YouTube-famous duo Alan and Alex Stokes — otherwise known as The Stokes Twins — have been charged with multiple felony counts after they pretended to rob two banks for a since-deleted video shot in October 2019, titled “BANK ROBBER PRANK! (gone wrong).”

According to a press release from the Orange County District Attorney’s Office, both 23 year olds were “each charged with one felony count of false imprisonment effected by violence, menace, fraud, or deceit and one misdemeanor count of falsely reporting an emergency.”

The press release announced that the twins are being accused of “being dressed all in black, wearing ski masks, and carrying duffle bags full of cash” while pretending that they “had just robbed a bank.” Following the incident, their videographer allegedly filmed them while they called an Uber with a driver who “refused to drive them” because they were “unaware” of the prank.

“A bystander witnessed this, believing the two men had just robbed a bank and were attempting to carjack the Uber driver,” the press release also said.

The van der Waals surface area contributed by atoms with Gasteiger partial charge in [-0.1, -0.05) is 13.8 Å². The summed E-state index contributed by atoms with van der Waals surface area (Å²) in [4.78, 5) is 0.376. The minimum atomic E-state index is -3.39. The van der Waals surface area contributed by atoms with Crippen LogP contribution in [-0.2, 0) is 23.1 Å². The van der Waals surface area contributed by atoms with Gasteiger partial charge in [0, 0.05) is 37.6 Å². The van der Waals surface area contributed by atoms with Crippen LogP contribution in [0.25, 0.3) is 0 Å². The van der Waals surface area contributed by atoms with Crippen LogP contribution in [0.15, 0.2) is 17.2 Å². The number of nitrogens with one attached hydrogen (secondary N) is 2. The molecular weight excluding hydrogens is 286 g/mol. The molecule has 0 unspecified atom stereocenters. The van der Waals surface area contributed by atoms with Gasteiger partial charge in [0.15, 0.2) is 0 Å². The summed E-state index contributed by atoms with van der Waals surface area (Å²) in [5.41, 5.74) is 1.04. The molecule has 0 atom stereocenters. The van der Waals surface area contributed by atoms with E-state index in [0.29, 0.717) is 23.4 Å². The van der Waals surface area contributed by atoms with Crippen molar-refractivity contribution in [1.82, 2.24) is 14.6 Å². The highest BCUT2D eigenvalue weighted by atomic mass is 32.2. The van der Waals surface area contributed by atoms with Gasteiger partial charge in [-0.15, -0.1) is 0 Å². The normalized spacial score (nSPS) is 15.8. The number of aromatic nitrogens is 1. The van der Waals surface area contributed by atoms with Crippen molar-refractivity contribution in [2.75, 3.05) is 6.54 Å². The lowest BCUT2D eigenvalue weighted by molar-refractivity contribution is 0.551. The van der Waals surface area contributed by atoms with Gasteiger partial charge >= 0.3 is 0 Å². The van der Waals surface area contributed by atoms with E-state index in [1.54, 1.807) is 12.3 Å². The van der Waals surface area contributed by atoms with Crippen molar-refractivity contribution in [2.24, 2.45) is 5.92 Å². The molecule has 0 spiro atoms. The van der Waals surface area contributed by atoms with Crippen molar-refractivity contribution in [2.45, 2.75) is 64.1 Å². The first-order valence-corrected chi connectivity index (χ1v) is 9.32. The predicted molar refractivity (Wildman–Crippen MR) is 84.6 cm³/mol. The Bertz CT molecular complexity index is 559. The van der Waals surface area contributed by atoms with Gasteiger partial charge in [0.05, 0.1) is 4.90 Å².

At the time, Irvine police arrived at the scene and determined the Uber driver had not been involved. Authorities said, “Police issued a warning to the Stokes brothers about the dangers of their conduct and let them go.”

On the same day, hours later, police received calls from people on the campus of the University of California, Irvine who believed that a bank was being robbed. Alan and Alex allegedly performed the same prank a second time.

“These were not pranks,” said Orange County District Attorney Todd Spitzer in a statement. “These are crimes that could have resulted in someone getting seriously injured or even killed. Law enforcement officers are sworn to protect the public and when someone calls 911 to report an active bank robbery they are going to respond to protect lives. Instead, what they found was some kind of twisted attempt to gain more popularity on the internet by unnecessarily putting members of the public and police officers in danger.”

The District Attorney’s press release also said that if convicted on all counts, “They each face a maximum sentence of four years in state prison.”

Alex and Alan have not returned J-14‘s request for comment.

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